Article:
A jury in California ordered Johnson & Johnson to pay more than $26 million to a woman who claimed the company’s talcum powder products caused her to develop cancer.

The jury awarded $26.4 million to Christina Prudencio for pain and suffering and an additional $100,000 award for punitive damages to hold J&J accountable for especially harmful behavior.

The 35-year-old teacher claimed asbestos in Johnson & Johnson’s talcum powder products that she was exposed to as a child led to her developing mesothelioma, an aggressive cancer known to be caused by exposure to asbestos.

After being diagnosed with mesothelioma in 2020, Prudencio underwent surgery to treat the cancer.

Prudencio’s lawsuit said J&J failed to warn the public about the risk. Her attorney told the San Francisco Chronicle that the jury “saw through all the lies” by Johnson & Johnson.

More than 36,500 talcum powder cancer lawsuits are still pending against the health care giant in New Jersey multidistrict litigation. Claimants say J&J’s talc products led them to develop ovarian cancer and mesothelioma.

J&J stopped selling its talcum powder products in the United States and Canada in May 2020. The company stated it discontinued the products because of financial reasons and that it had nothing to do with product safety.

According to Reuters, J&J’s litigation costs have reached about $1 billion. The costs were outlined in bankruptcy court filings Oct. 14. Additionally, jury verdicts and settlements have cost J&J about $3.5 billion.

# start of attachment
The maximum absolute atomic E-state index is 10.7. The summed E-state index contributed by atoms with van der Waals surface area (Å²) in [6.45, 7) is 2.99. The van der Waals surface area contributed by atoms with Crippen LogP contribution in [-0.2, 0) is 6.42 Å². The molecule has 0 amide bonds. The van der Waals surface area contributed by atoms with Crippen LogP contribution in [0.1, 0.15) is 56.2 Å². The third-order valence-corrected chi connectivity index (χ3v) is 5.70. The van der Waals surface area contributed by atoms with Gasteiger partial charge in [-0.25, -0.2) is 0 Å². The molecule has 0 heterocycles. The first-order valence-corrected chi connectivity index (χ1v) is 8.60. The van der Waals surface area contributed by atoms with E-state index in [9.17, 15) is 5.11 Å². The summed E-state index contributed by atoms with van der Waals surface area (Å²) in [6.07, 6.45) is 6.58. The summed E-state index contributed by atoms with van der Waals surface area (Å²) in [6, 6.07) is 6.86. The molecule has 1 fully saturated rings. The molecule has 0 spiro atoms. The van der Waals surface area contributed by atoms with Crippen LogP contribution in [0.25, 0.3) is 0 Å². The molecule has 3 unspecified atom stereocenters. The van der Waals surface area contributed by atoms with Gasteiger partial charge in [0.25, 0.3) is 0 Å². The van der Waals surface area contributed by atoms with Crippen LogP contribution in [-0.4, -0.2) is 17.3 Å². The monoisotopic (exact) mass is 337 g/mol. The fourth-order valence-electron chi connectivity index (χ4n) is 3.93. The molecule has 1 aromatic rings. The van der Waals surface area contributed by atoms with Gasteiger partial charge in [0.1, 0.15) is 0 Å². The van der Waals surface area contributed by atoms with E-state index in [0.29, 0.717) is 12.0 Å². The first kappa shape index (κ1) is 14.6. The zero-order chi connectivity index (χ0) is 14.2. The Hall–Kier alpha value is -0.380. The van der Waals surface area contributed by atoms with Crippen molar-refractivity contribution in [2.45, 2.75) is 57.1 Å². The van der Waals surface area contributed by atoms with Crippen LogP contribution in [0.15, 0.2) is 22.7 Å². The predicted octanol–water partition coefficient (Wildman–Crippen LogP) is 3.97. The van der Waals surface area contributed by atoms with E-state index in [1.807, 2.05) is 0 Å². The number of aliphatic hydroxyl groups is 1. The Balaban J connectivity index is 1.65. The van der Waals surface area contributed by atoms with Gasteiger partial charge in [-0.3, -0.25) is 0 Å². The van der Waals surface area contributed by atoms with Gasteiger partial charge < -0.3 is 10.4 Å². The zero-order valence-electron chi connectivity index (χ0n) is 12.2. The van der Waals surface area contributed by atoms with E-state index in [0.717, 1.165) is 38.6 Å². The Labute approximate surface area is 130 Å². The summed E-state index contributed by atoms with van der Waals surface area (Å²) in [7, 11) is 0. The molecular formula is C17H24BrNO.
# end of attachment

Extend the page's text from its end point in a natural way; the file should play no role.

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J&J Offloads Talcum Powder Liability to Newly Created Entity

Facing hundreds of thousands of talc claims, J&J transferred liability to an entity called LTL Management LLC in October, then the entity filed for bankruptcy protection, Reuters reported.

Reuters called the move the “Texas two-step bankruptcy,” a tactic previously used by other companies saddled with asbestos liabilities. While the new entity goes through bankruptcy proceedings, cases will be halted.

Critics say the bankruptcy is J&J’s attempt to sidestep liability.

“There are countless Americans suffering from cancer, or mourning the death of a loved one, because of the toxic baby powder that Johnson & Johnson put on the market that has made it one of the most profitable pharmaceutical corporations in the world. Their conduct and now bankruptcy gimmick is as despicable as it is brazen,” American Association for Justice CEO Linda Lipsen said in a statement.

J&J continues to claim its products are safe. Some tests have shown they are asbestos-free, while others, including tests conducted by the U.S. Food and Drug Administration in 2019, have found asbestos contamination.

“While we continue to stand firmly behind the safety of our cosmetic talc products, we believe resolving this matter as quickly and efficiently as possible is in the best interests of the [company] and all stakeholders,” J&J general counsel Michael Ullmann told Reuters in a statement.

The company’s trial results have been mixed.

In May 2021, J&J lost a bid to overturn a $2.1 billion jury verdict in Missouri where the jury found in favor of 22 women who blamed the company’s talc-based baby powder for their ovarian cancer.

Johnson & Johnson has won two other ovarian cancer trials since losing Prudencio’s case.